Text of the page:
Journalism And The CIA: The Mighty Wurlitzer
    by Daniel Brandt, April-June 1997

    US Electromagnetic Weapons and Human Rights
    By Peter Phillips, Lew Brown and Bridget Thornton
    December 2006

    Excerpts only:

    In the 1950s and 60s the CIA began work to find means for influencing human cognition, emotion and behavior. Through the use of the psychological understanding of the human being as a social animal and the ability to manipulate a subject’s environment through isolation, drugs and hypnosis, US funded scientists have long searched for better means of controlling human behavior. This research has included the use of wireless directed electromagnetic energy under the heading of “Information Warfare” and “Non Lethal Weapons.” New technological capabilities have been developed in black budget projects 1 over the last few decades— including the ability to influence human emotion, disrupt thought, and present excruciating pain through the manipulation of magnetic fields. The US military and intelligence agencies have at their disposal frightful new weapons, weapons that have likely already been covertly used and/or tested on humans, both here and abroad….”

    -- snip --

    Freedom of thought or cognitive liberty is the natural human right of each person to be secure in their ability to perceive the world to the best of their ability. To have true cognitive liberty in a world as complex as ours would mean that first we must have access to truthful and unbiased information about the actions of others and the general state of the world. The Center for Cognitive Liberties defines this as “the right of each individual to think independently and autonomously, to use the full spectrum of his or her mind, and to engage in multiple modes of thought.”2 Without accurate representations we cannot make independently informed choices. It is imperative that the human body and mind be considered sacrosanct. To invade a person’s body without their consent is an egregious human rights crime.”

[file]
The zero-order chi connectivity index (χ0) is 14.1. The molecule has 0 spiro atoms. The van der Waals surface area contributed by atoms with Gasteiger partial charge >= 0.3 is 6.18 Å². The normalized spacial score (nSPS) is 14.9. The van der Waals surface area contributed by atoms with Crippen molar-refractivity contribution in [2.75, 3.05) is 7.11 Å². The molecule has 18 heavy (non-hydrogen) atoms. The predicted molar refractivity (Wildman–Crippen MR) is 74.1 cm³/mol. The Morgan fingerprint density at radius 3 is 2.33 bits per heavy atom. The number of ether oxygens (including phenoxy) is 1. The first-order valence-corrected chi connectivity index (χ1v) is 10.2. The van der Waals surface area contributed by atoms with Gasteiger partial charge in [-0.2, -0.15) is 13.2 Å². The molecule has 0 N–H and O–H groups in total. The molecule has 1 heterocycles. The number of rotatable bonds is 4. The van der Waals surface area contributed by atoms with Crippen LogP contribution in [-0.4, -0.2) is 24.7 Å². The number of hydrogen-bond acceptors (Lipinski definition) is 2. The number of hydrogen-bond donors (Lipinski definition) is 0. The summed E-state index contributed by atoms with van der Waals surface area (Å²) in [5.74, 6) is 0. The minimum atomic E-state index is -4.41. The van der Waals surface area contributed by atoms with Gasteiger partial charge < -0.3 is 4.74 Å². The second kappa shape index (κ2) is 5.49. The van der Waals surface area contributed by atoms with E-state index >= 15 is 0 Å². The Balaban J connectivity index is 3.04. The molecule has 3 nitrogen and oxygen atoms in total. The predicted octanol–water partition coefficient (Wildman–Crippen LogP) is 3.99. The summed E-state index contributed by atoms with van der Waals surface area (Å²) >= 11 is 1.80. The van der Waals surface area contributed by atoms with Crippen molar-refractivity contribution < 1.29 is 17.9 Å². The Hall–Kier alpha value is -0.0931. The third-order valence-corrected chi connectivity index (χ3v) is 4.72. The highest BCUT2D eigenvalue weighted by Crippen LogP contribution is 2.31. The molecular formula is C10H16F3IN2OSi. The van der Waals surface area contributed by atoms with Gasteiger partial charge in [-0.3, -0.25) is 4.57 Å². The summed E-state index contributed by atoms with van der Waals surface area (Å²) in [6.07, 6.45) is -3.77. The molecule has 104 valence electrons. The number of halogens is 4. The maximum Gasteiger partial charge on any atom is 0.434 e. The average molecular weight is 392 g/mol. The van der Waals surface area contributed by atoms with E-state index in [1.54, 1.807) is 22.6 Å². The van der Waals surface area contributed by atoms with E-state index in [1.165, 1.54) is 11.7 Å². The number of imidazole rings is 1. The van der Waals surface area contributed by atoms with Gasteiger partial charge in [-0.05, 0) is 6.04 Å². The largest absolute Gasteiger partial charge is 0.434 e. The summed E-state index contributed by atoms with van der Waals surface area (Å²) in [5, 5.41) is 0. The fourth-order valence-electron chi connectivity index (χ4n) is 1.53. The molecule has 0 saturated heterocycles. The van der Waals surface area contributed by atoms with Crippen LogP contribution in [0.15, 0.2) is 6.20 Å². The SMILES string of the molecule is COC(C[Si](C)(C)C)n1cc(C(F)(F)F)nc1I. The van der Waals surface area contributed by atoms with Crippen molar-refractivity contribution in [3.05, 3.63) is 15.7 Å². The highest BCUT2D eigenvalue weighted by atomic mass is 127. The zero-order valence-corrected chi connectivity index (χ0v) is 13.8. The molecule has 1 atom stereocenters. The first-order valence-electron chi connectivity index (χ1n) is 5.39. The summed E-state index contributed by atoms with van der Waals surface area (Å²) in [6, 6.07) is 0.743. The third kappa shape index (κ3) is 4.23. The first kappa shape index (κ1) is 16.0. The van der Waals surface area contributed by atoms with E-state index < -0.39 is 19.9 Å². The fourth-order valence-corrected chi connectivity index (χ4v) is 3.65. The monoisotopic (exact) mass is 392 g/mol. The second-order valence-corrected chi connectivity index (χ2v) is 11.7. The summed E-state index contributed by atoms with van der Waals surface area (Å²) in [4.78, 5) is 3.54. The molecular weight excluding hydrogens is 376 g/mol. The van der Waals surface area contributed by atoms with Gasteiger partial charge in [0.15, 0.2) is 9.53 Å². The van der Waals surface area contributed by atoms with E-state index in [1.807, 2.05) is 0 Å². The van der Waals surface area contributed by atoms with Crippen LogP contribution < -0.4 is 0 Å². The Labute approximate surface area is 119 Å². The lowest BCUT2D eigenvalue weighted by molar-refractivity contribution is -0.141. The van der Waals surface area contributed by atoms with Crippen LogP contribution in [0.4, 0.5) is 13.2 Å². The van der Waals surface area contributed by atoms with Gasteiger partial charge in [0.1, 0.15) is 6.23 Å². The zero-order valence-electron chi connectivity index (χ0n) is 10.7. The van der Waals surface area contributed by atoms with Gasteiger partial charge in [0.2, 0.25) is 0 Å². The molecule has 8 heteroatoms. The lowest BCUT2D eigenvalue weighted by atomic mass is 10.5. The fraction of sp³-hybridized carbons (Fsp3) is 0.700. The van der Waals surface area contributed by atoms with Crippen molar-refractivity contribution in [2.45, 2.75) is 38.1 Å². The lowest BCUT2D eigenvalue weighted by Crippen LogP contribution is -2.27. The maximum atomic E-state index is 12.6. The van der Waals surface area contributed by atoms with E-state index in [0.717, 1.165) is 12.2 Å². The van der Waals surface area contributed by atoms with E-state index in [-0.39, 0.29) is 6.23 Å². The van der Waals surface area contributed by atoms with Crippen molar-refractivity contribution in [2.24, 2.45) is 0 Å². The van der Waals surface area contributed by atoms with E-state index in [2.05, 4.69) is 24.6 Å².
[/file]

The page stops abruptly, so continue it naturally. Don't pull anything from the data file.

-- snip --

    “One particular faction of ambitious men, the former cold warriors and emerging neo-conservatives, were close followers of philosopher Leo Strauss. This elite group included not just generals and industrialists but philosophers, scientists, academics, and politicians have now become the most powerful public-private war organization ever known. Strauss espoused an elitist philosophy that fawned over the characteristics of those who inherited wealth and lived lives of leisure to pursue whatever their interests may be. His ideas have been transformed into a cogent ideology in which the media, religion, and government are used to subdue the masses while the real “nobles” follow their own will without regard to the laws designed to control lesser men. Strauss was likewise fond of secrecy, as a necessity for control, because if the lesser men found out what was being done to them they would no doubt be upset. “The people will not be happy to learn that there is only one natural right – the right of the superior to rule over the inferior, the master over the slave, the husband over the wife, and the wise few over the vulgar many.” In On Tyranny, Strauss refers to this natural right as the “tyrannical teaching” of his beloved ancients..9

    Leo Strauss, Albert Wohlstetter, and others at the University of Chicago’s Committee on Social Thought receive wide credit for promoting the neo-conservative agenda through their students, Paul Wolfowitz, Allan Bloom, and Bloom's student Richard Perle.

    Canadian cultural review magazine Adbusters, defines neo-conservatism as, "The belief that Democracy, however flawed, was best defended by an ignorant public pumped on nationalism and religion. Only a militantly nationalist state could deter human aggression …such nationalism requires an external threat and if one cannot be found it must be manufactured."10

    The neo-conservative philosophy emerged as a reaction to the 1960s era of social revolutions. Numerous officials and associates in the Reagan and George H.W. Bush presidencies were strongly influenced by the neo-conservative philosophy including: John Ashcroft, Charles Fairbanks, Richard Cheney, Kenneth Adelman, Elliot Abrams, William Kristol and Douglas Feith.11

    Within the Ford administration there was a split between Cold War traditionalists seeking to minimize confrontations through diplomacy and detente and neo-conservatives advocating stronger confrontations with the Soviet’s "Evil Empire." The latter group became more entrenched when George H.W. Bush became CIA Director. Bush allowed the formation of "Team B" headed by Richard Pipes along with Paul Wolfowitz, Lewis Libby, Paul Nitze and others….”

    -- snip --